A Band Called Death – a great story of punk’s forgotten past


I’m a sucker for an underdog story. When I heard about the documentary A Band Called Death, I was intrigued enough to track down the movie. I found it available for 10$ on the iTunes Store (US only I think), but the movie is actually touring (and will be in Montreal in October) so it can be seen in theaters if you’re lucky.

The movie is about three black brothers in Detroit in the early seventies you formed a band (called Death, not to be confused with the death metal band of the same name). The unusual thing is that they were influenced by bands like The Who and Alice Cooper (as they call it “White boy  music”) while the black community in Detroit was ruled by the Motown Sound. Their hard edged music recalls the MC5 and Bad Brains, and foreshadows punk before punk existed (they recorded 7 tracks for an album in 1974, 2 years before the first Ramones album). They were offered a record deal by mogul Clive Davis, on condition that they change their name, because he feared no one would be interested in a band with such a name. They refused, and Davis dropped them. Their only release was a 45 of Politicians in My Eyes for which 500 copies were pressed.

The movie then goes on to detail how faith and happenstance got their music re-discovered in 2009, and the forgotten master tapes were found and used to finally release …For the Whole World to See, their only album.

The movie is a great story of brotherhood, dedication and serendipity, and of the human spirit. The twist and turns the album had to take to finally come out are amazing, and you’re left wondering if Death could have changed the face of punk (their music was certainly good enough. Keep on Knocking is classic 70’s guitar rock!) I highly recommend this movie, whether or not you like punk music.

The album on iTunes https://itunes.apple.com/ca/album/…for-the-whole-world-to-see/id303817016

Death on Wikipedia.

The official website.


Jean-Frederic Vachon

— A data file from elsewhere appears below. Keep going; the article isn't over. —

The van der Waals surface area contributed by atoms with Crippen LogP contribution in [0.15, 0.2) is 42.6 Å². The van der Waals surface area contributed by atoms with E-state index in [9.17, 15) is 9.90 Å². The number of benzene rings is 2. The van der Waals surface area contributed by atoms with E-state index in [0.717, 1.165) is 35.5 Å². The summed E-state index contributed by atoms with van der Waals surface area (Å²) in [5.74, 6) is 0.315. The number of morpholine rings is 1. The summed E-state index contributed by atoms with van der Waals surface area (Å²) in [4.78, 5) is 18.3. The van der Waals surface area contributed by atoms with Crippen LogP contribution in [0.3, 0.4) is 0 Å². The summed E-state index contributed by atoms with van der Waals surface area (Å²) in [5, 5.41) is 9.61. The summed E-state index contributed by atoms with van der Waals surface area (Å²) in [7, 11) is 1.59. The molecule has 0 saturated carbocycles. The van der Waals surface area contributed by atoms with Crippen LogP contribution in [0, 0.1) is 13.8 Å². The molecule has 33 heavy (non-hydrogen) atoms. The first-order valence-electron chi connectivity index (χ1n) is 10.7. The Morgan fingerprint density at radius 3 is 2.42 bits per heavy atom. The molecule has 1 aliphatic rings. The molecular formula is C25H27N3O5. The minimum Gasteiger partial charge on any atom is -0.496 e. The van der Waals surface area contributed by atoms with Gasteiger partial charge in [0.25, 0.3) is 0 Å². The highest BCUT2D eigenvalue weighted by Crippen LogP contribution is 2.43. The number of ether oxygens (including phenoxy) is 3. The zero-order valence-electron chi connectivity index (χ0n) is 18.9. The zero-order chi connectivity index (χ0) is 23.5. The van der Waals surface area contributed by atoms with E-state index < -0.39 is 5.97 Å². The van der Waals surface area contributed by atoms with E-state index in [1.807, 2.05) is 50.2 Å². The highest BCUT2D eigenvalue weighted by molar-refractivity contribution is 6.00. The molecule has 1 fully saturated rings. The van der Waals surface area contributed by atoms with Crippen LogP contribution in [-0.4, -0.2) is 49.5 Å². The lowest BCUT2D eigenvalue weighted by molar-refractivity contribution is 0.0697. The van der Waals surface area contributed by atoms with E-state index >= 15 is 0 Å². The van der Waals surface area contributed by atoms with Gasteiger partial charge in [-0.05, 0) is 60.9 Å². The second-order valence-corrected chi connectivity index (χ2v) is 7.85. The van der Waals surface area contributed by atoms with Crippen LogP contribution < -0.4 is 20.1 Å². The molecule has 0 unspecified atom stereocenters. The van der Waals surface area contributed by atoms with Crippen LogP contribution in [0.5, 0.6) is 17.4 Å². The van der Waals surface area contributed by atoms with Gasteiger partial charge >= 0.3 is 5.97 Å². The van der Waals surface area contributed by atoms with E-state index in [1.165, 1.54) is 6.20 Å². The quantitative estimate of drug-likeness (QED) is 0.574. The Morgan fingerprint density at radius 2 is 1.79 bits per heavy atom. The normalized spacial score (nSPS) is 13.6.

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  • Matt Syverson , July 20, 2013 @ 12:09 am

    I wouldn’t call that first track, “Keep on Knockin'” Ramones-style punk. To me, it’s a post-modern take on Jimi Hendrix, almost like the Knack or something, but from the hood. Words elude me… Thanks for posting this!

    • jfvachon , July 20, 2013 @ 8:01 am

      Hi Matt,

      You’re right, that track isn’t punk at all; it’s classic guitar rock. I feel that if the album had been released, it would have featured on endless K-Tel compilations! 😉

      Their music is all over the place, and to be honest I think the movie over sells the punk connection (I guess I did too) but there are flashes that foreshadow punk for sure. Just not fully formed.

  • […] A Band Called Death An heart warming documentary about 3 brothers who formed a band in the early 70′s and started writing songs. Their music owed a lot to the era’s Detroit rock sound, but also ventured where few had gone before and to a certain extent laid the foundations of punk rock. While on the verge of being signed by Clive Davis, they were asked to change their name but they refused, torpedoing their shot at stardom. Their music was forgotten (much like Rodriguez, another Detroit musician from the early 70′s that time forgot until a documentary, Searching for Sugarman, brought him back to the spotlight) until the Internet and dumb luck got it out again, 40 years later. Read my review here. […]

  • […] Check out the documentaries Searching for Sugarman (about Mexican American singer Rodriguez) and A Band Called Death about a proto punk band, well, called […]

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